In this York (Pa.) Daily Record file photo, demolition is under way on the houses across from Round the Clock diner in Manchester Township. The old York Silk plant, background, stands guard at this site, one of the points of the four created at the intersection of Route 30 and Interstate 83. The houses are now down, and earth is being moved to make way for a Sheetz convenience store. This is only one of the very visible sites that have changed in York County. Also of interest: York’s Shady Dell for sale: ‘People don’t like to see their past vanish’ and Memories about ‘The Oaks’ pile up – Part II and About Avalong Dairy and Melvin’s Drive-In: ‘I am some what familiar with the history of the area’
Someone away from York County for many years might be interested in some of the landmarks that are long gone or more recently so.
So, here’s a quick roundup of some of the changes:
- Mr. Bill’s Quarterdeck Restaurant, at the Interstate 83 interchange in Leader Heights, has been leveled. Fast-food Arby’s now stands in place of fine food Mr. Bill’s.
- The old Wynfield Club pool on North George Street in York Township has been filled in.
- Ditto for the old Sun Valley Pool in Spry, York Township, as the community pool business has become stressed in the past 25 years because of the availability of back yard pools. (Two other pools formerly operated by the Zimmerman family – Green Valley and Lincolnway – remain open.) At Sun Valley, all that remains visible from this recreational landmark complex is a single pole that held the volleyball net and basketball backboards and goals way down the hill.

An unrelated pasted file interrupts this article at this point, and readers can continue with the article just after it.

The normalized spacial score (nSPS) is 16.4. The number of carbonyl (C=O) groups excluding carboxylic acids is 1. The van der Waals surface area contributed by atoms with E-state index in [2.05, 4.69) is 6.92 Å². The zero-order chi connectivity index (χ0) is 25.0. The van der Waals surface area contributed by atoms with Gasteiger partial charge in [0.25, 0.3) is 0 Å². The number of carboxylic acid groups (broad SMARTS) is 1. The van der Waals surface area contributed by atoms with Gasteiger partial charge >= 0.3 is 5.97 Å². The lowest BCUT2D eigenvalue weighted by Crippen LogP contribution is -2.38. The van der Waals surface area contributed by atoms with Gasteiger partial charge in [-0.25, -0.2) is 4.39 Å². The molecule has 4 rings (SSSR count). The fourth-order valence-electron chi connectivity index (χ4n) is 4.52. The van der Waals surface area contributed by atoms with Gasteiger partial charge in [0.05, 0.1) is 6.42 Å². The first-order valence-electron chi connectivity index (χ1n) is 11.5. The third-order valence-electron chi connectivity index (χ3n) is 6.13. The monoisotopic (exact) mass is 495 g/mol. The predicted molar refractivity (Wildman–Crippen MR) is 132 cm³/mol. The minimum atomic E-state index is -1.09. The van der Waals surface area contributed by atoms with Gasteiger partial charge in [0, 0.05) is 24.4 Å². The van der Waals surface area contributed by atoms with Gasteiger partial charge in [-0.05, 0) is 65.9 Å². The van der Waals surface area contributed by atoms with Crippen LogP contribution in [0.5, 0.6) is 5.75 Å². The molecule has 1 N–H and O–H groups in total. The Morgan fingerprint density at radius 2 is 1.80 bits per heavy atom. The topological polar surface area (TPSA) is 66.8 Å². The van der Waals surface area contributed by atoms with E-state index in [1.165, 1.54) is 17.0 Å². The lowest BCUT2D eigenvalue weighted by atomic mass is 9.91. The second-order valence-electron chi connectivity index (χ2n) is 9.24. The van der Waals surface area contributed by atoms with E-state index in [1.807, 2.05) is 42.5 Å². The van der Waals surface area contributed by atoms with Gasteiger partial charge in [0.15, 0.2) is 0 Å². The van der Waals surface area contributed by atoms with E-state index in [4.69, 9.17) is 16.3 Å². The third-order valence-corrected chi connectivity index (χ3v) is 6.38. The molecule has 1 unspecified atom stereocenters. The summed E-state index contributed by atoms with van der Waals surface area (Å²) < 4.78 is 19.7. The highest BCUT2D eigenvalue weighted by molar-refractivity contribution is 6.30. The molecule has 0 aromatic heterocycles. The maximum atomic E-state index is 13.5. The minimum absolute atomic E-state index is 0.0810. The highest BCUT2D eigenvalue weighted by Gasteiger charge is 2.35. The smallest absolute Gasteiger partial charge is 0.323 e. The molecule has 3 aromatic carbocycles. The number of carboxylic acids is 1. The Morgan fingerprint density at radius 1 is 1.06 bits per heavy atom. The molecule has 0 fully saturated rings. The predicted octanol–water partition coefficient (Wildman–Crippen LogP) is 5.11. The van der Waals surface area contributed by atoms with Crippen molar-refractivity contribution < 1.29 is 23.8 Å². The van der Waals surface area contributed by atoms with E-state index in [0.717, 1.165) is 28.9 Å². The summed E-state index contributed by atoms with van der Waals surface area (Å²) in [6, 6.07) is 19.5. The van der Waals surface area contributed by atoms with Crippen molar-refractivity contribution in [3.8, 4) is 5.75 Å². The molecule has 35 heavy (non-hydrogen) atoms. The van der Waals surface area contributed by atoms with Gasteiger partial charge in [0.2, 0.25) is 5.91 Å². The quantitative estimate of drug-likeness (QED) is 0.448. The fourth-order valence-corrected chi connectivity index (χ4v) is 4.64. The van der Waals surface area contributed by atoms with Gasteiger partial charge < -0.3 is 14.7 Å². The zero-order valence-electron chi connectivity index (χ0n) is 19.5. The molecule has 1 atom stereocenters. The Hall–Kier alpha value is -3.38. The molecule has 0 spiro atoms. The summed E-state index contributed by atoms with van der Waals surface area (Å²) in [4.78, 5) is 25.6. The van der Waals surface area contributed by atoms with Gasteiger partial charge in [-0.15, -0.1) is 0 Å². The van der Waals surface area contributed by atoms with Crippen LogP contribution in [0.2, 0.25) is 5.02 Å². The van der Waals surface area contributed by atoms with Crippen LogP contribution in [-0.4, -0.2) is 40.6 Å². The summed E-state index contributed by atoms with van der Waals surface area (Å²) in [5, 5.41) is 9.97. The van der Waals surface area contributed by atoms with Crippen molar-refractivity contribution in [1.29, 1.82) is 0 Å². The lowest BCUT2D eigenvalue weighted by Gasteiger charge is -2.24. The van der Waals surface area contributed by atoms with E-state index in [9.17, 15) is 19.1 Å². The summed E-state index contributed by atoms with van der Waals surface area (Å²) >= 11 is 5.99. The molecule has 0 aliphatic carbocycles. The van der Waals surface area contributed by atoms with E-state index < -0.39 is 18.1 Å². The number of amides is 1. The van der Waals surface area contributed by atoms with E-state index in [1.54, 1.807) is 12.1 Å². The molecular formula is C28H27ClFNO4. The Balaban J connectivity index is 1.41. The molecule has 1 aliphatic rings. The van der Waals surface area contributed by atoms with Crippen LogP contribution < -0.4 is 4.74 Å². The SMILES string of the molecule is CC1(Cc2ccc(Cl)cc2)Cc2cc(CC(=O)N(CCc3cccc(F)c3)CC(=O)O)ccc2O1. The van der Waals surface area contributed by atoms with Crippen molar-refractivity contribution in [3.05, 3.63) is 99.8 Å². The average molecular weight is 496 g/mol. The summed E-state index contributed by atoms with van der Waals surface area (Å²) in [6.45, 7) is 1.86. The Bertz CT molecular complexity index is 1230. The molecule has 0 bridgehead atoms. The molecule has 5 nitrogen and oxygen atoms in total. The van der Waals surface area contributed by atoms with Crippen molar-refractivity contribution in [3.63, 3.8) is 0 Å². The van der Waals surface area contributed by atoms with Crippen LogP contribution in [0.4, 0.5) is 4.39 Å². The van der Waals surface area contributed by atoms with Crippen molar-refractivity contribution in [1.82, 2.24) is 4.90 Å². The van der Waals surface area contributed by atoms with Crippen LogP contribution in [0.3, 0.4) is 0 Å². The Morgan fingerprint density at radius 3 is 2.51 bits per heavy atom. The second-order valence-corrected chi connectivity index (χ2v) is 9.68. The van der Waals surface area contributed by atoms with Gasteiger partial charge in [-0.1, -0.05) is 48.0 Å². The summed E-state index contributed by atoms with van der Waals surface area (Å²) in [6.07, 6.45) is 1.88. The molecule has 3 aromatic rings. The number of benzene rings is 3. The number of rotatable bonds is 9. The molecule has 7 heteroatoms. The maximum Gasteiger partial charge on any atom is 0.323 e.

- Mack’s Ice Cream, the original Mack’s Ice Cream, a longtime neighbor of the Sun Valley Pool has moved north along South Queen Street in Spry. It has opened in a former Burger King. The former Mack’s building is vacant, and its parking lot is becoming a bit weedy.
- The former San Remo Inn – later Thomasville Inn, Market Street West Pub, Club Metropolis, Country Bob’s Inc. – has been demolished. It is best known as San Remo, of course, with its trademark windmill that welcomed Lincoln Highway motorists for years.
- The site of the closed Lone Star restaurant on Route 30, east of Roosevelt Avenue, will be turned into a Chick-fil-A.
You almost need a scorecard to keep track of business comings and goings around the county.
It’s a fun game – what used to be where.
Only York’s Joan Concilio played along, put a microscope on a stretch of Route 30 near Lone Star.
Sorting out the seafood on Route 30 will intrigue you.
But if you want to see change with a longer view, visit: The 1950s, ’60s: ‘The greatest time to grow up in York, Pa.’.